The Shtarker Image

It’s high time for a Jewish innovations catalog, and I have just the one: “The Shtarker Image.” In Yiddish “shtark” means strong or powerful, smart, tough-minded or hard-hearted. But for my purposes, shtark refers to terrific Jewish items you thought you could live without until you actually owned them.

In “The Shtarker Image,” you can buy a Kindle with a special Shabbat mode that contains services, Shabbat table songs, grace after meals and graphic novels in case the sermon is really boring. Just in time for shipping before the High Holy Days. We also have an electric shofar for perfect pitch every time and magic spray to keep apples from browning on the holiday table. We have white Crocs for Yom Kippur, flannel-backed tallitot for over-air-conditioned synagogues and breath spray with the taste of a lox break-fast when energy flags. It does not count as food even according to the strictest authorities.

Our centerfold is the Shtendercisor 613, an item I have been hocking for years. It is a treadmill with a lectern so that you can pray, study and lose weight at the same time. Now you never have to decide between daily minyan and the gym. It has a cup holder for water or a nice cup of coffee. There are also two side shelves, one for commentaries and the other for a little nosh. Exercise is important, but let’s not get hysterical.

I am looking for a few angel investors. You in?

The real problem is not the money for my mental machine. It’s the culture. Every year at this season, I make a pitch for the importance of adult education. As school starts for kids, it’s a great time for grown-ups to grow intellectually and spiritually. Redeem those terrible Hebrew school hours of old. Do something this year for your kids by modeling what it means to be a lifelong learner. Show curiosity about your faith and your history. Help nurture your own spirituality.

I can make a pitch, but in the spirit of confession, I’ve been making an annual error. I have been directing this infomercial to individuals when the real problem is that Jewish organizations have largely let go of the Jewish learning renaissance that was all the “rage” about a decade ago. Jewish study franchise programs are diminishing in attendance, recruiting for synagogue classes has become burdensome and there is hardly anyone in classes under 50 anymore.

Our larger culture extols posts, tweets and sound-bytes making comprehensive study much harder. Learning takes personal and institutional commitment. We have not given the message that leadership of federations, JCCs and social service institutions should involve the Jewish self-confidence that comes with literacy. We have high general educational expectations of ourselves and our children, but we are too often infants in our Jewish lives, and it matters too little.

And please don’t make the claim you are a cultural rather than a religious or learned Jew if you don’t have any Jewish culture. You would not call yourself a cultured person if you hated fine music, theater, art and museums. Cultural Judaism involves knowledge of ancient and contemporary Jewish history, current events and political life here and in Israel. Maybe you are a reader of Roth and Englander, Horn and Ozick, Agnon and Bashevis Singer. Maybe you love Yiddish theater. Great. But don’t call yourself a cultured Jew if by culture you mean you love bagels and brisket. It’s Jewish wisdom that ultimately creates continuity.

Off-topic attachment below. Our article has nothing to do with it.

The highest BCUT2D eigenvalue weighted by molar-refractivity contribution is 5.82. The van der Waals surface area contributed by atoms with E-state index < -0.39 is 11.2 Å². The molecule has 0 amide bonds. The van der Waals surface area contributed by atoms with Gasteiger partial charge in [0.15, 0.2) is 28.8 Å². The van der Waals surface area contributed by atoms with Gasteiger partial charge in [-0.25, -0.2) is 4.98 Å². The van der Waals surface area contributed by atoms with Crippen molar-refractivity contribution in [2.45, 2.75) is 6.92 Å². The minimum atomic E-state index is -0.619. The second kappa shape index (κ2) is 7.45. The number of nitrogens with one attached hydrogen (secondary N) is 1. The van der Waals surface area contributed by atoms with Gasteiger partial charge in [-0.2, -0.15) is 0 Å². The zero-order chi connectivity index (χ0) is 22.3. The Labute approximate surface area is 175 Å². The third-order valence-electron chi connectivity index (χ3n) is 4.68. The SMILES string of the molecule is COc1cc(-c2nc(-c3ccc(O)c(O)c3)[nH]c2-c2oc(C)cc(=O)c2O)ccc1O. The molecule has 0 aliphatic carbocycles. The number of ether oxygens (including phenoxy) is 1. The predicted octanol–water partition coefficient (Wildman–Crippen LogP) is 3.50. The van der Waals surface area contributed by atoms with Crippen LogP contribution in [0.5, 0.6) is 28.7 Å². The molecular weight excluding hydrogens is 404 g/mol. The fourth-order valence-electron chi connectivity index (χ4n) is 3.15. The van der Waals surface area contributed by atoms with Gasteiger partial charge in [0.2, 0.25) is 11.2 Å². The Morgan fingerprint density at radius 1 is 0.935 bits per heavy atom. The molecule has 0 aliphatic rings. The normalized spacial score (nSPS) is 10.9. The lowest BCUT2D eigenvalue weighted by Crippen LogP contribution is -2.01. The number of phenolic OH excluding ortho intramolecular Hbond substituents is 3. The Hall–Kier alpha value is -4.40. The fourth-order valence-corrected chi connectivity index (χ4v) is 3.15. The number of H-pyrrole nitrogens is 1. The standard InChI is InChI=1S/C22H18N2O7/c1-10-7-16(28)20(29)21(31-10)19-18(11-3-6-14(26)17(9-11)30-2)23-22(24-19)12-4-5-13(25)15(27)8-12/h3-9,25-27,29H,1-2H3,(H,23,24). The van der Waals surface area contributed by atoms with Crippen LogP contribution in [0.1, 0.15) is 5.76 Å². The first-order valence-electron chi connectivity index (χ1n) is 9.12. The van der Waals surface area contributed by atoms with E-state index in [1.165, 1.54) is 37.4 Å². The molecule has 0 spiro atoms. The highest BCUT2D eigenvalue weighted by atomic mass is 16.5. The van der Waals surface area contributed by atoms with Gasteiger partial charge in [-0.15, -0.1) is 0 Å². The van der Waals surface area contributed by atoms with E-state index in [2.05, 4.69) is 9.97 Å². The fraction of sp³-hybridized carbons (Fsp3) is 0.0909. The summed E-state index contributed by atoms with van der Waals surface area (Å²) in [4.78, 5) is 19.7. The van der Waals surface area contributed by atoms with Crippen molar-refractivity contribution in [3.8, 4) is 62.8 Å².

We bring shlichim to many communities to teach about Israel because it is a foundational value. But why are we are letting go of Jewish adult education precisely at the time we need it most, when our Judaism is becoming more shallow and less serious?

In 1999, I wrote an article on the scholar-in-residence position in Jewish federations to leverage our incredible network of cross-community organizations to grow Jewish life and education. At the time there were only two federation-sponsored community scholars-in-residence. Today, there are still only two, one at the Jewish Federation of Greater Washington, where I am proud to serve in that capacity. It has been 15 years. There are over 150 federations. We can do better. We must.

Let’s not claim that we don’t have the money. We find the money for what we prioritize as a community. If you do not provide people with meaning, it is very hard to raise money successfully in the long-term. Knowledge is the glue of peoplehood. And we can’t leave Jewish adult education to individuals. It has to be a burning institutional concern.

We also use the term shtark to mean learned. We all need a shtarker image. Let’s make 5774 the year. Good news. I have a few shtendercisors left.

Erica Brown is the scholar-in-residence at The Jewish Federation of Greater Washington. Her column appears the first week of the month.

About the Author
Dr. Erica Brown is an associate professor at George Washington University and the director of its Mayberg Center for Jewish Education and Leadership. She is the author or eleven books; her forthcoming book is entitled Jonah: The Reluctant Prophet (Koren/OU, 2017). She previously served as scholar-in-residence at both The Jewish Federation of Greater Washington and the Combined Jewish Philanthropies of Boston. Erica was a Jerusalem Fellow, is a faculty member of the Wexner Foundation, an Avi Chai Fellow and is the recipient of the 2009 Covenant Award for her work in education and the 2012 Bernie Reisman Award (Hornstein Jewish Professional Leadership Program, Brandeis University). You can subscribe to her blog, Weekly Jewish Wisdom at erica@ericabrown.com.
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